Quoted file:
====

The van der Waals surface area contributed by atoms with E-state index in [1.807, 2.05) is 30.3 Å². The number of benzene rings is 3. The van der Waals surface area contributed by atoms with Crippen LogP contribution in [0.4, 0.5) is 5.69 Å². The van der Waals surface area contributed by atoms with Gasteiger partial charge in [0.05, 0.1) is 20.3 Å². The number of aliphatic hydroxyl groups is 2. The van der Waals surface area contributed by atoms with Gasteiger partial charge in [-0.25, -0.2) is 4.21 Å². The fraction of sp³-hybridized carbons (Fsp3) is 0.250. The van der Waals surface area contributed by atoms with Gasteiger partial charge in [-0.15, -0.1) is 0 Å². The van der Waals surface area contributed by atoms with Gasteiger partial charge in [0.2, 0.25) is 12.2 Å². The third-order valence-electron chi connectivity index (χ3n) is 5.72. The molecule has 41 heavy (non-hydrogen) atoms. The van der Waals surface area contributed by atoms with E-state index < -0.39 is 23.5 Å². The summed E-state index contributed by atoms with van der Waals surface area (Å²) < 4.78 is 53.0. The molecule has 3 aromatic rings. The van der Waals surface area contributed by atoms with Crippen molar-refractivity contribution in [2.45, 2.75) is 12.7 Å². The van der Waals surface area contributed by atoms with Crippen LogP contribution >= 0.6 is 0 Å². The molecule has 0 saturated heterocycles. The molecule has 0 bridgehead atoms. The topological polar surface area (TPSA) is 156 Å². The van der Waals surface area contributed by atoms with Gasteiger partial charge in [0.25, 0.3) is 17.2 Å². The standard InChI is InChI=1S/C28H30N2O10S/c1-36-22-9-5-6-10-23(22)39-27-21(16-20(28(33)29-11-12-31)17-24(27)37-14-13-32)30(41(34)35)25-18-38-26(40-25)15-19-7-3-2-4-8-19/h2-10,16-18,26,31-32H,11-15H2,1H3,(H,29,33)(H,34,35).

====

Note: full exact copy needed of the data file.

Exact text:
The van der Waals surface area contributed by atoms with E-state index in [1.807, 2.05) is 30.3 Å². The number of benzene rings is 3. The van der Waals surface area contributed by atoms with Crippen LogP contribution in [0.4, 0.5) is 5.69 Å². The van der Waals surface area contributed by atoms with Gasteiger partial charge in [0.05, 0.1) is 20.3 Å². The number of aliphatic hydroxyl groups is 2. The van der Waals surface area contributed by atoms with Gasteiger partial charge in [-0.25, -0.2) is 4.21 Å². The fraction of sp³-hybridized carbons (Fsp3) is 0.250. The van der Waals surface area contributed by atoms with Gasteiger partial charge in [-0.15, -0.1) is 0 Å². The van der Waals surface area contributed by atoms with Gasteiger partial charge in [0.2, 0.25) is 12.2 Å². The third-order valence-electron chi connectivity index (χ3n) is 5.72. The molecule has 41 heavy (non-hydrogen) atoms. The van der Waals surface area contributed by atoms with E-state index < -0.39 is 23.5 Å². The summed E-state index contributed by atoms with van der Waals surface area (Å²) < 4.78 is 53.0. The molecule has 3 aromatic rings. The van der Waals surface area contributed by atoms with Crippen molar-refractivity contribution in [2.45, 2.75) is 12.7 Å². The van der Waals surface area contributed by atoms with Crippen LogP contribution >= 0.6 is 0 Å². The molecule has 0 saturated heterocycles. The molecule has 0 bridgehead atoms. The topological polar surface area (TPSA) is 156 Å². The van der Waals surface area contributed by atoms with Gasteiger partial charge in [0.25, 0.3) is 17.2 Å². The standard InChI is InChI=1S/C28H30N2O10S/c1-36-22-9-5-6-10-23(22)39-27-21(16-20(28(33)29-11-12-31)17-24(27)37-14-13-32)30(41(34)35)25-18-38-26(40-25)15-19-7-3-2-4-8-19/h2-10,16-18,26,31-32H,11-15H2,1H3,(H,29,33)(H,34,35).